Sonic Sitka Q&A for Timeless Instruments

Luthier Facts :
Name: David Freeman
Location: Saskatchewan Canada

Status?: Currently Active
Note: (RIYL) Recommended If You Like

What attracted you to the Sonic Sitka Project?
The idea of being part of a study on the sound development of a guitar intrigued me . All my career I have been working on developing sound.. in the building process, But watching it over years change is something that is difficult to keep track of .

Has this project changed/challenged your approach to guitar building?
I tend to use wood that is not as stiff as this top. So I tried to make the top carry a higher percentage of the load. I usually balance this evenly with the braces. The top seems up to it. I also tapered the treble side of the body to get smaller sound waves happening on that side keeping the bass large so it can make bigger sound waves. This was an idea that was part of a lecture I gave but have never had opportunity to try it.

Should people care about this project?
Yes, it will be interesting to see how sound changes.

What are you learning from your participation in the Sonic Sitka Project?
Luthiers get excited about such a project. There are so many ways to go about something… ( I already knew that) . More on this when we see some of these guitars.!

What do you hope to learn from looking at the data collected over the next couple of years?
I want to see the data , I would really like to sit play each guitar every year to make My own intuitive assessment.

Do you anticipate collaborating more with other project participants on new designs or refinements?
I have done this a few times in the past it is a good exercise to keep the ruts of production leveled.

How important do you think using “alternative” or “sustainable” woods is going to be within the next ten years?
Huge Importance. I have been experimenting with alternatives for 23 years now. It takes the pressure off the Traditional woods allows New Looks to be accepted by the public.

How do you see guitar building evolving in the 21st century?
More people doing it , wanting “ the best wood” but some don’t know how to properly obtain “ the best sound from such wood” . So people need to entertain alternative wood. Wooden sound has its own quality, that synthetics can’t mimic. They have their own characteristics. One day 3 piece tops will be common place, cuz trees will be small. “It is an insult not to use all of the tree, not just the best cuts” is a quote of a supplier friend . There are lots of great guitars built from “ lesser woods”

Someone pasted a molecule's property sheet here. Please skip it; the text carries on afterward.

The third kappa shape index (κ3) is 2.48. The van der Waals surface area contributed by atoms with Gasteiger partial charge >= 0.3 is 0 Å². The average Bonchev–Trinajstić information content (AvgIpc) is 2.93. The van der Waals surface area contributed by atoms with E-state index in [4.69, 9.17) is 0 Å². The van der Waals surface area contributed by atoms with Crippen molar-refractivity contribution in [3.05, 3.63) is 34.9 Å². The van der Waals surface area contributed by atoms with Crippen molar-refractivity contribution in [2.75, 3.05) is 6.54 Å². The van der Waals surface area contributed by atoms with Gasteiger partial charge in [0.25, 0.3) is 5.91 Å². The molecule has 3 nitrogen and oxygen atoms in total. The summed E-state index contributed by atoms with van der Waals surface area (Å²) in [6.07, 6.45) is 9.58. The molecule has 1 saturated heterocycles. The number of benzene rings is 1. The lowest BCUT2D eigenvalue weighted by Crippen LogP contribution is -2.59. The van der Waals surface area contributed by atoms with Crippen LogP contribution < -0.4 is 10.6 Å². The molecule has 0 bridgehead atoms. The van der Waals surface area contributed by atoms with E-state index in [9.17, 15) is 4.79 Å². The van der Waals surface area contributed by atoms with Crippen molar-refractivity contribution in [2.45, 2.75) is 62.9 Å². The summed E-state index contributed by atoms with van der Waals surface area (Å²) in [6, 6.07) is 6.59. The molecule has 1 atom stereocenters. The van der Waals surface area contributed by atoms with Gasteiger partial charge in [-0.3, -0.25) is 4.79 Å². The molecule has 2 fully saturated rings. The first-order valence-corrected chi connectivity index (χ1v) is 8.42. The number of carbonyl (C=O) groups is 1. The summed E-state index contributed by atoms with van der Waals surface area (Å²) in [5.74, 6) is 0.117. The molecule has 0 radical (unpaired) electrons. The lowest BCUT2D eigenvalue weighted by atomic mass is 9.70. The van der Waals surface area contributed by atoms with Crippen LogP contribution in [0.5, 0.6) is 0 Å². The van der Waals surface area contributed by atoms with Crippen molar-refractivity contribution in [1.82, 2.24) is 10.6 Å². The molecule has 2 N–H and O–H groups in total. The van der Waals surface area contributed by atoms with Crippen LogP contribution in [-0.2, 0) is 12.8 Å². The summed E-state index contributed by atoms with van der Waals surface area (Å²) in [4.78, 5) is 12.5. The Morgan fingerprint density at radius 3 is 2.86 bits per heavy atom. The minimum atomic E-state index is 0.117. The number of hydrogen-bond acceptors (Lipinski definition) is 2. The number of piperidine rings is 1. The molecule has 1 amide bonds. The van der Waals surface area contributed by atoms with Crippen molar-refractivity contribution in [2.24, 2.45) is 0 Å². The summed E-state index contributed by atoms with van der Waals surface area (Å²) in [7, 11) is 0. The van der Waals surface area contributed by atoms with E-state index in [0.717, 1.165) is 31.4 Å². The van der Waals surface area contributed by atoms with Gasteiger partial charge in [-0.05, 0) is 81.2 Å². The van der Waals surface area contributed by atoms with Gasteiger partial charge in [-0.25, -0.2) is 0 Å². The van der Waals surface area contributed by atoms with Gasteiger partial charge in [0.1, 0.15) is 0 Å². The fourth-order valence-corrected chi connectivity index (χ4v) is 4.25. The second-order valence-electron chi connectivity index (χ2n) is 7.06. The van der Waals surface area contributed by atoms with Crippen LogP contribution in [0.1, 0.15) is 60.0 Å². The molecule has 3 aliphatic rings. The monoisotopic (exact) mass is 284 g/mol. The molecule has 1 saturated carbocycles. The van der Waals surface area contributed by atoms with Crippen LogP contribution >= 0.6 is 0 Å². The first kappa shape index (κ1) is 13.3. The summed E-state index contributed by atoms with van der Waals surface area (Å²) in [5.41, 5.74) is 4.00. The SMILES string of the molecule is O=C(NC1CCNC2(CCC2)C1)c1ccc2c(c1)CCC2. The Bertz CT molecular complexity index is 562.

Do you believe that we are holding back the evolution of music?
No we are accommodating it. A few years ago a classical bulder was telling me the steel string had far to go before it would match a classical in playing & sound. So that is one area I have tried to evolve.

Should we be deconstructing old instruments for their valuable hardwoods and build new instruments that are completely original?
It depends on the condition of the instrument. I would prefer the old instrument myself. Just build a new guitar from new material.

Should player’s techniques and needs be the driving force behind design and innovation?
Yes they need the proper tool to do the Best job the simplest way .

Do you think that luthiers need to keep making guitars based on well-established designs or should they expand the sonic possibilities of the instrument?
EXPANSION That has been my philosophy always. The design is MINE. I draw from many sources ,, new old.

Should players’ technique and needs be driving design and innovation or should luthiers simply strive for innovation?
Innovation is good if it is useful. The musical instrument is a tool first not an art piece. If it is a great innovation … a player will discover & develop the technique to play it. If some one just want to hang it on their wall… then it should look great too!

Pictures ©2009 David Freeman

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